- Future claims trends: clinical negligence remains an area of concern
- Clinical negligence claims have increased substantially since LASPO
- Clinical negligence claims are estimated to have cost the NHS £1.4bn
- Claims are expected to continue to rise, although the fixed fee regime may deter non-specialists
- No other areas have yet risen to become the next NIHL or clinical negligence

3. Personal Injury Claims: Motor Insurance
- Motor personal injury claims have increased as the market has adjusted to LASPO
- Motor personal injury claims rose for the first time in four years
- There are signs the market has adjusted and stabilized
- Claims settled still remain significantly above pre-LASPO levels
- RTA casualties continue to fall, remaining at odds with claims numbers
- Whiplash and fraudulent claims remain thorny issues for motor insurers, continuing to drive claims numbers
- Whiplash claims account for up to 70% of motor personal injury claims numbers
- Fraud remains a significant problem
- Claims inflation has a greater impact on larger claims, but legal changes and reforms will drive increases at the smaller end
- Claims inflation is rising at 11% a year for larger claims
- Claims inflation for lower-value RTAs is more stable
- Factors affecting future claims inflation
- MedCo has had a bumpy start and faces a potentially uncertain future
- MedCo was set up in April 2015 to improve medico-legal reporting for whiplash claims
- The early review of MedCo sought to tackle the issue of MROs gaming the system
- MedCo's future will depend on the government's proposed personal injury reforms
- Proposed government reforms would affect motor insurance profitability
- Any policy shift on general damages or small claims track would have a significant impact
- The increase in the small claims track limit could affect 70-80% of motor personal injury claims
- Legal costs could be reduced by up to 50%
- Reforms could save up to 20% of personal injury claims costs
- Savings of £40-50 a year are impossible without the removal of general damages
- While reforms may lead to significant cost savings, they cannot be viewed in isolation
- Premium rates have already returned to pre-LASPO levels
- A surge in claims numbers in the build-up to any reforms could lead to levels higher than the pre-LASPO peak
- Claims costs are likely to increase in other areas as a result of the reforms
- The next 12 months will be a pivotal time for motor insurers
- In the longer-term personal injury will be affected by vehicle technology, telematics, and driverless cars

4. Personal Injury Claims: Employers' Liability
- EL claims are finally decreasing
- Disease claims continue to distort the picture, but claims have fallen in both sectors of EL
- Although disease claims recorded are falling, NIHL continues to take its toll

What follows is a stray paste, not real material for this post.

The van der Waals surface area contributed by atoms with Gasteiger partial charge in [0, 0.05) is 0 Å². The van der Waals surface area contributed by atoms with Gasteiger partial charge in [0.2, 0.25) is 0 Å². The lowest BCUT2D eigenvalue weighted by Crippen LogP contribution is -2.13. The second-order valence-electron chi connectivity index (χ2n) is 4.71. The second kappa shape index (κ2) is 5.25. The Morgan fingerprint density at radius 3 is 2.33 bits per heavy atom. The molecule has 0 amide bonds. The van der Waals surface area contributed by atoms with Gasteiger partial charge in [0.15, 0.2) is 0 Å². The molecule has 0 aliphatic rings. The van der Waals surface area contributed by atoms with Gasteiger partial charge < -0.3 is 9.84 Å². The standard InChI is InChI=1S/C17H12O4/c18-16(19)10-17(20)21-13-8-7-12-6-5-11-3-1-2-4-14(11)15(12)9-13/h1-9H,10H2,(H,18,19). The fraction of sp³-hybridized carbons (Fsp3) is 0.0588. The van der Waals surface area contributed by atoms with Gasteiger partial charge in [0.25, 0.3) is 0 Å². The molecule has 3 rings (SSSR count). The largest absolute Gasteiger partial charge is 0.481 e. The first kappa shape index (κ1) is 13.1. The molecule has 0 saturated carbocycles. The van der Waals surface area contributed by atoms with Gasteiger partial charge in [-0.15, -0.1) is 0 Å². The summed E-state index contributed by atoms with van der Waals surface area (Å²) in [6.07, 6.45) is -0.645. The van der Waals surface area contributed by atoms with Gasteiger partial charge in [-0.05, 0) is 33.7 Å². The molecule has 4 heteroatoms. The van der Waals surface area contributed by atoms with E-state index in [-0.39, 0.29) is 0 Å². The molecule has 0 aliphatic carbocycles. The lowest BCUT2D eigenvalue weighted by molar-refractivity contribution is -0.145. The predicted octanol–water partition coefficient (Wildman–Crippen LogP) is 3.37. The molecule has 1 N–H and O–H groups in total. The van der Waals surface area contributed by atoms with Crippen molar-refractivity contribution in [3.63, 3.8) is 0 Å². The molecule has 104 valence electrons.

- Disease claims recorded peaked in 2013-14, driven by NIHL
- The NIHL cash cow could be put out to pasture
- Asbestosis and mesothelioma cases are largely stable and have not impacted claims numbers
- NIHL continues to take its toll; claims settled are still sharply rising and recorded claims remain significantly above pre-LASPO levels
- Accident claims are the only area to have fallen below pre-LASPO levels
- Accident claims have dropped significantly since 2011-12
- Injuries to employees, the underlying driver of EL accident claims, are in long-term decline
- The Claims Portal is having limited success, particularly for disease claims, leading to calls for reform
- Only 20% of disease claims are estimated to meet portal criteria
- 4% of disease claims and 12% of accident claims notified have been settled within the portal
- Costs for the Diffuse Mesothelioma Payment Scheme will be impacted by claims inflation, not frequency
- The scheme is expected to cost 28% more to run in 2015-16
- While the value of awards is increasing, applications to the scheme appear to be flattening
- Future issues for EL
- The Mesothelioma (Amendment) Bill could place a further levy on EL insurers
- Psychological and chronic back pain claims are yet to have any real impact
- Wherever government reform lines are drawn, a seismic impact will be felt in EL

5. Appendix
- Abbreviations and acronyms
- Definitions
- Claims Portal
- DBAs
- MedCo
- Bibliography
- Further reading
- About
- Disclaimer

List of Tables
Table 1: Number of personal injury claims recorded and settled, by type, 2010-16
Table 2: Number and turnover of authorized personal injury CMCs, 2010-15
Table 3: Number of motor personal injury claims recorded and settled, 2010-16
Table 4: RTA casualties and motor traffic in Great Britain, 2005-14
Table 5: ABI average quarterly motor insurance premium, Q1 2012-Q1 2016
Table 6: Number of EL claims recorded, split by accident and disease, 2010-16
Table 7: Number of EL claims recorded and settled, 2010-16
Table 8: Number of EL claims recorded and settled, split by accident and disease, 2012-16
Table 9: Employer-reported fatal and non-fatal injuries to employees, 2010-15

List of Figures
Figure 1: Important events in the personal injury market since 2015
Figure 2: Claims settled remain significantly above pre-LASPO levels
Figure 3: Motor claims maintain the lion's share of total cases
Figure 4: LASPO created a surge in non-motor claims
Figure 5: The potential impact of government reforms
Figure 6: While the number of personal injury CMCs has continued to fall, turnover increased in 2014-15
Figure 7: Current and future state of the CMC sector
Figure 8: Current priorities of the CMR
Figure 9: Clinical negligence claims have increased substantially since LASPO
Figure 10: A more stable LASPO landscape is emerging in motor personal injury, although claims settled remain significantly above pre-LASPO levels
Figure 11: Motor personal injury claims remain at odds with trends in RTA casualty data
Figure 12: Reforms would affect a significant proportion of motor claims
Figure 13: Claims costing up to £13,000 add £47 to the cost of an average policy
Figure 14: Premium rates have returned to levels seen pre-LASPO implementation
Figure 15: The rise and fall of disease claims recorded has dominated the EL sector
Figure 16: While EL disease claims recorded fell in 2015-16, claims settled continue to rise sharply
Figure 17: EL accident claims are significantly below pre-LASPO levels
Figure 18: Injuries to employees are in long-term decline